Winner: Sandra Hughes

At the other end of the trainer form spectrum is Sandra Hughes who has won two Grade 2’s and a valuable handicap in the past month after a quiet winter. Her six handicap entries next week seem to have snuck in quite lightly relative to their Irish marks; the biggest hike was 5lbs, two were risen 3lbs, another a pound while two were left alone. There is unlikely to be any real buzz behind her team – Mullins and Elliott understandably hoover up most of the attention afforded to Irish trainers ahead of the Festival – but the likes of Art Of Payroll (County Hurdle) and especially Guitar Pete (Grand Annual, if he gets in) could well outrun their odds.

Loser: Michael O’Leary

He may be winning at life but I wouldn’t like to be footing the bill for Michael O’Leary’s handicap entries at Cheltenham, the owner having 57 initial entries across the 10 handicaps which is a massive number considering he claims to be only interested in winning Grade 1s. The Martin Pipe (11 entries), Coral Cup (9) and Kim Muir (8) have particularly high Gigginstown representation at this early stage. Gordon Elliott has a lot to answer for as he holds a large percentage of those O’Leary entries and he might be getting a call from the famously penny-pinching owner post-Festival. (Mr Ryanair had a brilliant line in a Racing Post interview last Sunday about how an interior designer offered to do a Google-style job on the Ryanair offices for €2.5 million so O’Leary did it himself for €25,000!) In that same interview he went on to point out that his horses are distributed on performance-related criteria with the trainers that do best for him getting new stock. No one has sent out more winners for him than Elliott in the last five years though the entry fees may be eating into the prize money. However, O’Leary was declared a first time billionaire in a recent rich list so this is all ‘drop in the ocean’ stuff.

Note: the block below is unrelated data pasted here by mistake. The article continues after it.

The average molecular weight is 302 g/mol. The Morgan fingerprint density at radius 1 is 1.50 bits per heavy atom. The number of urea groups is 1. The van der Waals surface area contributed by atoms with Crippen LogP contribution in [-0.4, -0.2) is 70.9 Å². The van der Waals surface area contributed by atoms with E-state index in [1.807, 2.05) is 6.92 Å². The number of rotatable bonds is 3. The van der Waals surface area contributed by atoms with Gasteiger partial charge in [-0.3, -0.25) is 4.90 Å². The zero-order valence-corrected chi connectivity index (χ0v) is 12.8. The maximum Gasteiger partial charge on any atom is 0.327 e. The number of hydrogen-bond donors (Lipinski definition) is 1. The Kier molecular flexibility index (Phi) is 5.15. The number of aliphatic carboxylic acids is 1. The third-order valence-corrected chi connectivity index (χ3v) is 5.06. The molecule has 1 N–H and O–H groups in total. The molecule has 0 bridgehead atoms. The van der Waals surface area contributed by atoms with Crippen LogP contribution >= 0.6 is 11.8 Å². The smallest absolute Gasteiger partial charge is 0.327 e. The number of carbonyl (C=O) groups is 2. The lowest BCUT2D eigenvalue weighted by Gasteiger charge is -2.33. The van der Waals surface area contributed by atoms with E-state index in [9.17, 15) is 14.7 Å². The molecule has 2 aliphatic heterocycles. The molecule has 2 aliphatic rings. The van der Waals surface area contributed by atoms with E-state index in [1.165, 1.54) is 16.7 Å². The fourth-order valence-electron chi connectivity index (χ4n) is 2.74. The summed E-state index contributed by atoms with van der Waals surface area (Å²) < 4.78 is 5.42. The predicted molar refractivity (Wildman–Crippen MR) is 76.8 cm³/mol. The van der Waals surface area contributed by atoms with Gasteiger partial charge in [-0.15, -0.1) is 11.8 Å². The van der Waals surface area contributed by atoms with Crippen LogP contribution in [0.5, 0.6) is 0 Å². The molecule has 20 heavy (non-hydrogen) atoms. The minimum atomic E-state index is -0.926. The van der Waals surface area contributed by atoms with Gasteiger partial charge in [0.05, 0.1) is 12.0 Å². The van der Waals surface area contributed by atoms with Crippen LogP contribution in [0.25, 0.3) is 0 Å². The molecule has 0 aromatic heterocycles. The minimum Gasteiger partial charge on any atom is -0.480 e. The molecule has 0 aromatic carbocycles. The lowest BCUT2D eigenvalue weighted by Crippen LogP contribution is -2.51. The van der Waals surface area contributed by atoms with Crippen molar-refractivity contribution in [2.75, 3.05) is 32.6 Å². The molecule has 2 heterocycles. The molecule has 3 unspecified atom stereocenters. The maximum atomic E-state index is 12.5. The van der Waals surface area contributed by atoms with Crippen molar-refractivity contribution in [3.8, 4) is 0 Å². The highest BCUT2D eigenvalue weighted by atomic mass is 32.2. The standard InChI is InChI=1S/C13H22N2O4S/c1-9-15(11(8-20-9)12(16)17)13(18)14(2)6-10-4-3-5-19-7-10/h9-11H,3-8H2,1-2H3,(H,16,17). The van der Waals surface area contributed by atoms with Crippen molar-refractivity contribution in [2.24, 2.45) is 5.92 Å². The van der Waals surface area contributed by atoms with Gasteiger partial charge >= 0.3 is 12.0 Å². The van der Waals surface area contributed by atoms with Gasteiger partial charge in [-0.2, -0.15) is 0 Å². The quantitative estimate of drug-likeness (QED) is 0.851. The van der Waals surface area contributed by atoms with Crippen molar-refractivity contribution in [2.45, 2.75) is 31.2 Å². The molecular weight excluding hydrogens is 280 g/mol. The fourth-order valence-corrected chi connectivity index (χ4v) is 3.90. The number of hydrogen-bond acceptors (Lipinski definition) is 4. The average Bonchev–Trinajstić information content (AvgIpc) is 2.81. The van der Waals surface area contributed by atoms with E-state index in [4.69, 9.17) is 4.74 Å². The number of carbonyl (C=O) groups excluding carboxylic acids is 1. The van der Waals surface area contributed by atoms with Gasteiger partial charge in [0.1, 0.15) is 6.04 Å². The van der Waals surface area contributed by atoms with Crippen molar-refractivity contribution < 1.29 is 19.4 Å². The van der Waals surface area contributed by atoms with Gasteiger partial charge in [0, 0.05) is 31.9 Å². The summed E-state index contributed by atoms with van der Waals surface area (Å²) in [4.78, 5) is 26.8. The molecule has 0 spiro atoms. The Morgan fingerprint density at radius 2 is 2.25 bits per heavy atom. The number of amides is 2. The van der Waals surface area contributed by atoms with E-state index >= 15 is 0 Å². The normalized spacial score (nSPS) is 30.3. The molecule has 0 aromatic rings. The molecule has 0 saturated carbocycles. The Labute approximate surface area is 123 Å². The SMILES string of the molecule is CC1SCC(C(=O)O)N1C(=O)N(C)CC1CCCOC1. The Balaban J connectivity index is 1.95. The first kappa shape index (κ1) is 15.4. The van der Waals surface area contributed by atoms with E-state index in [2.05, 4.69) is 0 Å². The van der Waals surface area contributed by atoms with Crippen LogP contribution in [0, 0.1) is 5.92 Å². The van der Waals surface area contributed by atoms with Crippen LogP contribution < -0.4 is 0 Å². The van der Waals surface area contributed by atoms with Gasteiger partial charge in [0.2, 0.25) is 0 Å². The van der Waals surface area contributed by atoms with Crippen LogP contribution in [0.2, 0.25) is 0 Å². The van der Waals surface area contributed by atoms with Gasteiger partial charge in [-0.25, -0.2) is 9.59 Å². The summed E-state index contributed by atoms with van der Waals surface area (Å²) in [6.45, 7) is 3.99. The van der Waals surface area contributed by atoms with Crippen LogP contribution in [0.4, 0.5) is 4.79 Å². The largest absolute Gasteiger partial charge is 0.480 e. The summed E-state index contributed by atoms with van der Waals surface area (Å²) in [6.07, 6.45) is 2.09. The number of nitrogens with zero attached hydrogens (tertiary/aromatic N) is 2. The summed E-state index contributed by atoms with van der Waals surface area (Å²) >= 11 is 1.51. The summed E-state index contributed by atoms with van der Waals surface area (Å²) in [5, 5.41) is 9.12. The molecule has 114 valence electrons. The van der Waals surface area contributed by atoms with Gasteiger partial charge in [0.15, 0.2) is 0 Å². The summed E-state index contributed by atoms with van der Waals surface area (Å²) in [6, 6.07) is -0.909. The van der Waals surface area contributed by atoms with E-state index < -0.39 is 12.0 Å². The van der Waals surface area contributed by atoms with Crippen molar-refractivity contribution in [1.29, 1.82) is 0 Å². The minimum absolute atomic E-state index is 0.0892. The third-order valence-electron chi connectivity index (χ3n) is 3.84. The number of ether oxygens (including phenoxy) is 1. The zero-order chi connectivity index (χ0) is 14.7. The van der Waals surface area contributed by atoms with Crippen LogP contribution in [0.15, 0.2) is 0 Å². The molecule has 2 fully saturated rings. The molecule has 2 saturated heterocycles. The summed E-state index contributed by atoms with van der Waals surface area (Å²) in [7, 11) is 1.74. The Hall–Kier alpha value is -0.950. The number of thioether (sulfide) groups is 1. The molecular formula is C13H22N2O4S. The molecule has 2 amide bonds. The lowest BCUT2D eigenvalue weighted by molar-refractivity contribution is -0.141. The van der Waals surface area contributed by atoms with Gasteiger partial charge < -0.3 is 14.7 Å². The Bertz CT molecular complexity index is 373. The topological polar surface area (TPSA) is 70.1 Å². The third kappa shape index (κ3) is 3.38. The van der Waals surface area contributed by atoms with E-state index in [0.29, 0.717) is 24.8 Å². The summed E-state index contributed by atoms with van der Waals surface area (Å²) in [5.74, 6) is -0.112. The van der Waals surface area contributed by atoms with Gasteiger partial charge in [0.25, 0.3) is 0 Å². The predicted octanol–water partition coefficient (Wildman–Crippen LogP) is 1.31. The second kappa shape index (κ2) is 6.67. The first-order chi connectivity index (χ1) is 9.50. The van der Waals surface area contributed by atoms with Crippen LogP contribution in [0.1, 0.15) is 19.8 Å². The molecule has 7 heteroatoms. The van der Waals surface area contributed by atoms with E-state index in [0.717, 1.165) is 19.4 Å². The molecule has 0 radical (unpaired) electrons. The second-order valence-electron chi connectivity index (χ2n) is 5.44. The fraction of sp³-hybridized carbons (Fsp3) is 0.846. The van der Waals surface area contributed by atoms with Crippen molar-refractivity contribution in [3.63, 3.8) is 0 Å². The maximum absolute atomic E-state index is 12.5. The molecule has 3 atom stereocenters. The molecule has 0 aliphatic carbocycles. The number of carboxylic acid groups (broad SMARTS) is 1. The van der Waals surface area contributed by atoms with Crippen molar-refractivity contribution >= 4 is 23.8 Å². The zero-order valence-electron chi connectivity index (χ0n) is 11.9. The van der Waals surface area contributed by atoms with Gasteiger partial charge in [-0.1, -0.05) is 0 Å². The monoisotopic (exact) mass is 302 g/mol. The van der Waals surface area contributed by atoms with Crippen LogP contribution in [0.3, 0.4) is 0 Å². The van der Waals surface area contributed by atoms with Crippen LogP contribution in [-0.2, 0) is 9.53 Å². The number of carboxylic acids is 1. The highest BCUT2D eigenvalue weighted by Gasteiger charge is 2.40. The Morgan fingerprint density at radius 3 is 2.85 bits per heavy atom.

‘Winner’: Home Farm

If you compare Irish marks and UK marks, then Home Farm is officially the best-treated Irish runner at the Festival being rated 149 at home but 145 across the water. That’s something the market seems to have ignored – he’s 50/1 for the Ultima Handicap Chase on Tuesday – but the layers probably have him about right as he simply looks a badly-handicapped horse that is out of form too. That’s the thing about handicap marks next week: punters can get too hung up on them and if an Irish horse is badly-treated at home a pound or two here or there won’t make a major difference. Sometimes it can be much more sensible to find a horse that is on the up and thriving who will be suited by conditions and not worry about the fact that Phil Smith has loaded on a lumpy penalty. Blue Hell is one that fits this mould.

Loser: Space Cadet

As for the theoretically worst handicapped Irish horse among the Festival handicappers, that dubious honour falls to Space Cadet who is 12lbs higher in the UK on a mark of 133. It’s a meaningless figure in truth as he’s highly unlikely to get a run in any race though Gordon Elliott might be heartened to think that Phil Smith rates him so highly. Perhaps Smith believes he’s another Elliott plot and has thus proceeded with caution but anyone watching his recent Irish races will know the truth of it as he’s become increasingly ungenuine and connections will be glad to win a race, any race, with him, not to mention a Festival handicap.